What is Real?
The Unfinished Quest for the Meaning of Quantum Physics
Every physicist agrees quantum mechanics is among humanity's finest scientific achievements. But ask what it means, and the result will be a brawl. For a century, most physicists have followed Niels Bohr's Copenhagen interpretation and dismissed questions about the reality underlying quantum physics as meaningless. A mishmash of solipsism and poor reasoning, Copenhagen endured, as Bohr's students vigorously protected his legacy, and the physics community favoured practical experiments over philosophical arguments. As a result, questioning the status quo long meant professional ruin. And yet, from the 1920s to today, physicists like John Bell, David Bohm, and Hugh Everett persisted in seeking the true meaning of quantum mechanics. What is Real? is the gripping story of this battle of ideas and the courageous scientists who dared to stand up for truth.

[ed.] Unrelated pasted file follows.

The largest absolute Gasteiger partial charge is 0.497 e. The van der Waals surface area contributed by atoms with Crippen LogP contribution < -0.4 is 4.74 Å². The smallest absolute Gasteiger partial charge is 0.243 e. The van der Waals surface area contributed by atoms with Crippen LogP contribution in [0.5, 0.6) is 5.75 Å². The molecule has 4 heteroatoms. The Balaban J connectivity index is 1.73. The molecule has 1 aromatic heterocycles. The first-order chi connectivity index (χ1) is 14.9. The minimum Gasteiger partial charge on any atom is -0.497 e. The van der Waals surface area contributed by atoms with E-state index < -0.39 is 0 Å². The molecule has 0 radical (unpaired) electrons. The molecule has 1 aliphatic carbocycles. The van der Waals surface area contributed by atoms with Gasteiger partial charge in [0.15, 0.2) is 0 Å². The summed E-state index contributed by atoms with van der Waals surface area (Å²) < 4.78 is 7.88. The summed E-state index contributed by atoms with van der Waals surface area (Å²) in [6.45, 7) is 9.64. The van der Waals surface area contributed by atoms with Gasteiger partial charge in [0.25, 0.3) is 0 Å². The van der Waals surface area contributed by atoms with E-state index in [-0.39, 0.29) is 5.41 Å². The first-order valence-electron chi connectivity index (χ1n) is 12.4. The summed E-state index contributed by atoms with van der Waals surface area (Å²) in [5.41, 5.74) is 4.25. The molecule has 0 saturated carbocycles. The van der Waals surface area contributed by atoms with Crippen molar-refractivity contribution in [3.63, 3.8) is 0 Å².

A thorough, illuminating exploration of the most consequential controversy raging in modern science . . . Becker leads us through an impressive account of the rise of competing interpretations, grounding them in the human stories, which are naturally messy and full of contingencies. He makes a convincing case that it's wrong to imagine the Copenhagen interpretation as a single official or even coherent statement New York Times
Adam Becker is a science writer with a PhD in astrophysics and an undergraduate degree in philosophy. His writing has appeared in the BBC and New Scientist. He has recorded a video series with the BBC and several podcasts with the Story Collider. He is also a Visiting Scholar at UC Berkeley's Office for History of Science and Technology. He lives in Oakland, CA.